Release Date: Jun 23, 2017
Record label: Bloodshot
Once upon a time, Southern rock was a genre with boundaries as distinct as the Mason-Dixon Line, the unapologetic territory of alcohol-saturated, sun-soaked, hallucinatory visionaries of the backwoods and the drag strip, full of Southern pride and stubbornness. That first, definitive wave of Southern Rock was blunt and visceral in sound and impact, as fertile and humid as its host, imbued with a promise of both intimacy and violence, much like its people. Like the hills and hollers, the field and dirt roads of its genesis, Southern rock has been the site of quite a few hotly contested battles over the years since its early 1970s inception amidst bands like Lynyrd Skynyrd, The Allman Brothers, and Molly Hatchet.
On their debut album, the Banditos sounded strikingly accomplished for a young band, and two years later they're even more impressive on their second long-player, 2017's Visionland. The Banditos haven't narrowed their scope one bit, and like their self-titled debut, Visionland finds them building an individual sound from elements of country, rock, gospel, jazz, and blues influences. If there's a difference here, it's that the various ingredients mesh more smoothly than they did the first time out, and the musicians have worked out an even tighter attack.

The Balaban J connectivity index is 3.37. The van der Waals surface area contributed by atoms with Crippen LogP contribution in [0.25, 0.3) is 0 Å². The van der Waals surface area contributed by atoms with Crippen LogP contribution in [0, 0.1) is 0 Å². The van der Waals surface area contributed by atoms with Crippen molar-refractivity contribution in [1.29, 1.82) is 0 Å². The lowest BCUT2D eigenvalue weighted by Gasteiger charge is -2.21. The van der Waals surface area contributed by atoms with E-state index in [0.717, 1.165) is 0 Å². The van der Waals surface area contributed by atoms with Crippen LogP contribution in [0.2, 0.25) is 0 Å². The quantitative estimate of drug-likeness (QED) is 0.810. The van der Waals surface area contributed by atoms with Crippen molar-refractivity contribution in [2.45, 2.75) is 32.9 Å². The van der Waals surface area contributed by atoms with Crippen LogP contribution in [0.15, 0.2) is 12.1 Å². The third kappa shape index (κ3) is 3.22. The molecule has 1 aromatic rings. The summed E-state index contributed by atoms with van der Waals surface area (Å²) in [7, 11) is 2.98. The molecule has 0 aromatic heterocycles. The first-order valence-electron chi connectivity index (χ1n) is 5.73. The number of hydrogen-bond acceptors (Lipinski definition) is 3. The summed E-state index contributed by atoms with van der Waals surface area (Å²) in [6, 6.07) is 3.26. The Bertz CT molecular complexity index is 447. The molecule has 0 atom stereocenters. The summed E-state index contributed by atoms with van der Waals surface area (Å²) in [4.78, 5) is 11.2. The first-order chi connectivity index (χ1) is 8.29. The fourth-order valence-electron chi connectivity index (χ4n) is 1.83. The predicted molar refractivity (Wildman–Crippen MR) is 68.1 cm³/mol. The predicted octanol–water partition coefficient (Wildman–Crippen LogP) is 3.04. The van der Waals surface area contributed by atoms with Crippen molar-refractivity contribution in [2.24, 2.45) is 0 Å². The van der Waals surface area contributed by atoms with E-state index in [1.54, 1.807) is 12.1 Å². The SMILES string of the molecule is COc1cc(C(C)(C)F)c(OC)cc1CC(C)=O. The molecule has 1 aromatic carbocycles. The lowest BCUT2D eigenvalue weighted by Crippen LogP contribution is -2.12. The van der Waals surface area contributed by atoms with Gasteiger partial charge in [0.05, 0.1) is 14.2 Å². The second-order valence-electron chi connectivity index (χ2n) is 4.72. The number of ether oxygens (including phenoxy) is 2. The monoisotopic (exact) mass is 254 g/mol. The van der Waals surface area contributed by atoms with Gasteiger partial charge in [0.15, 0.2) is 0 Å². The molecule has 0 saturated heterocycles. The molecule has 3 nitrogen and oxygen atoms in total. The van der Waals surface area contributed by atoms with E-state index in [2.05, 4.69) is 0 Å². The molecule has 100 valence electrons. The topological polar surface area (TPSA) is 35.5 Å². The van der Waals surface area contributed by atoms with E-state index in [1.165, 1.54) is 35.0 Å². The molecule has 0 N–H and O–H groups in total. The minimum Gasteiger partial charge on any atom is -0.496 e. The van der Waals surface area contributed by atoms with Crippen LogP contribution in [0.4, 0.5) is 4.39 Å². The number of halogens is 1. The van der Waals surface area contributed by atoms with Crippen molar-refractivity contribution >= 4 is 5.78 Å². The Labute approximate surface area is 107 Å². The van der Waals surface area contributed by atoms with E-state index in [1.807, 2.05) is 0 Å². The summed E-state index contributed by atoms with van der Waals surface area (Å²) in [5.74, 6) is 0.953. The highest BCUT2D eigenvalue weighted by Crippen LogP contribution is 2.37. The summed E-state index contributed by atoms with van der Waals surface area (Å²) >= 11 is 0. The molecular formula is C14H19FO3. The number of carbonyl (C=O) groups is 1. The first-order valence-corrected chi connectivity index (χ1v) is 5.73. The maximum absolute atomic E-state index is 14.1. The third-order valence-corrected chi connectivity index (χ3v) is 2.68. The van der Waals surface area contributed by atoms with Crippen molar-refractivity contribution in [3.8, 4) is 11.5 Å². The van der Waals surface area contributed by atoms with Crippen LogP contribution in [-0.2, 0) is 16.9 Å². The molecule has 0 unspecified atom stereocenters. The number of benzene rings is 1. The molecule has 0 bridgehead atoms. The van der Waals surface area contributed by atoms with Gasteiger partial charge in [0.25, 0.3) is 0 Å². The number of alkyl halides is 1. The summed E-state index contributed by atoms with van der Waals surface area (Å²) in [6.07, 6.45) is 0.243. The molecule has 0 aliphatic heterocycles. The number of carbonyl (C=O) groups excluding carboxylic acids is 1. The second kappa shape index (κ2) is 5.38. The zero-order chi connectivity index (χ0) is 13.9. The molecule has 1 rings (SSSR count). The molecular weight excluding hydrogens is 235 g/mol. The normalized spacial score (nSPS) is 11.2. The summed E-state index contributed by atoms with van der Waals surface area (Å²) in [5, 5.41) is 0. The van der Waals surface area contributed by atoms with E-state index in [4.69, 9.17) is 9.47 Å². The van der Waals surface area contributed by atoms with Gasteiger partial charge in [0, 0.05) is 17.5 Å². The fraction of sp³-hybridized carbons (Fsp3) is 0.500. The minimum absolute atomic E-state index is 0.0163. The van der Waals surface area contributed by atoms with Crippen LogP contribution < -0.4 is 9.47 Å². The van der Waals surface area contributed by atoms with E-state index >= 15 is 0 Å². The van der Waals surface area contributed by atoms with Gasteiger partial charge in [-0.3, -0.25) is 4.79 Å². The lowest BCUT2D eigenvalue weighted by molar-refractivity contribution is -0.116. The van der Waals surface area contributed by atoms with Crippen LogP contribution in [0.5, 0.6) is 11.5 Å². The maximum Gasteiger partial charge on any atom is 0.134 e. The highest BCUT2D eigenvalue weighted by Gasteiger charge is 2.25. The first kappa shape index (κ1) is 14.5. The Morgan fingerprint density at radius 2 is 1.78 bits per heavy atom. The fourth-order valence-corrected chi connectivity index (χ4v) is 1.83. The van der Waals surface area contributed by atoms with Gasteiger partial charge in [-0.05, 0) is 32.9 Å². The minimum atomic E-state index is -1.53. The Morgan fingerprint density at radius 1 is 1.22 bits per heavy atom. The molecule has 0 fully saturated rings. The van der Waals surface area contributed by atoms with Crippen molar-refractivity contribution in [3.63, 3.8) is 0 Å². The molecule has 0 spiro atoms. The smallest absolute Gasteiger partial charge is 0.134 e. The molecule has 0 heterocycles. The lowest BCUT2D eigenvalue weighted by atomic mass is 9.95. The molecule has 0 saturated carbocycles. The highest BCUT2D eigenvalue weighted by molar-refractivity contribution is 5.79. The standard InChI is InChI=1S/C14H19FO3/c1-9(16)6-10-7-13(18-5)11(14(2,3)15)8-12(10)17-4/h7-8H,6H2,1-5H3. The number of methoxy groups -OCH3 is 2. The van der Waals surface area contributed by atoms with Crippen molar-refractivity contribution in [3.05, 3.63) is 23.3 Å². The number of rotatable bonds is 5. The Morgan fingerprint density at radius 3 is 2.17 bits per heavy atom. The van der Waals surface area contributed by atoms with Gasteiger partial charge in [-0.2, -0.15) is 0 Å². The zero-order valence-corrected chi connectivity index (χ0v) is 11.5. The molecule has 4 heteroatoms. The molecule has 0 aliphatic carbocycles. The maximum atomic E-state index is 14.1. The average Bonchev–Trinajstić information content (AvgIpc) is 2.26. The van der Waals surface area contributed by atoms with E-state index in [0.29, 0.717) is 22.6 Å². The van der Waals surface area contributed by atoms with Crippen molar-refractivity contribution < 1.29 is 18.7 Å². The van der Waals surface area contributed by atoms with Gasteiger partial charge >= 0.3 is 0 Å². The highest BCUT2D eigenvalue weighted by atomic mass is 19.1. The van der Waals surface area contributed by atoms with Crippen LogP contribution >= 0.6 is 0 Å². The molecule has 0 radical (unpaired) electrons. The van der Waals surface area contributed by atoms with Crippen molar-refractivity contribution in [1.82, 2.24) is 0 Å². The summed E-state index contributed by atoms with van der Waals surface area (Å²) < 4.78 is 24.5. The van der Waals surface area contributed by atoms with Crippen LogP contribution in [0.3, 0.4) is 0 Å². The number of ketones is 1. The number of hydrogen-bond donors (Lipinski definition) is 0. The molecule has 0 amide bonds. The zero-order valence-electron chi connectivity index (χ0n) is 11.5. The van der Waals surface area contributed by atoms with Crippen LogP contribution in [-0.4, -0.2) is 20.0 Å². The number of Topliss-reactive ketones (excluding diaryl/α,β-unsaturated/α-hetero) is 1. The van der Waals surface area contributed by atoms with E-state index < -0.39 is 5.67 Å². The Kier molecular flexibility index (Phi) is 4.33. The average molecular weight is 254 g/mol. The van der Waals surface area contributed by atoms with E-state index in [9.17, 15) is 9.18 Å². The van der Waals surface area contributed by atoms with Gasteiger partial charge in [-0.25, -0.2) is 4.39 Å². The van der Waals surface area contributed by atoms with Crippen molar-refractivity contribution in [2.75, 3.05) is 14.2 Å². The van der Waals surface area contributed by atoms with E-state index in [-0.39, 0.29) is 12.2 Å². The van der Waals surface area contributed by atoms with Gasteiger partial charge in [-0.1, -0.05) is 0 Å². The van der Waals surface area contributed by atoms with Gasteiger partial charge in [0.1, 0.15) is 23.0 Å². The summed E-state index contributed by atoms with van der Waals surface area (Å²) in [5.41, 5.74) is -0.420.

If album number two from Nashville sextet the Banditos was a carbon copy of their well-received debut, it would have painted the band into a Southern rock corner. Certainly, the collective's revved up/boogie down, two-guitar with banjo attack could have been milked for another disc (or more) without audiences complaining. To their credit, the Banditos tug at their self-imposed boundaries on this sophomore release, without abandoning the rust-colored dirt under their collective collars.
Many bands never get off the ground because they can't find their "home." Banditos, as confirmed by their second album Visionland, have no such concerns. For them, home is '70s Muscle Shoals country-soul colliding with psychedelia and occult, and stamped by the identifiable quaver of singer Mary Beth Richardson. Visionland kicks off with the hard-hitting "Fine Fine Day," which picks up right where their 2010 self-titled debut ended.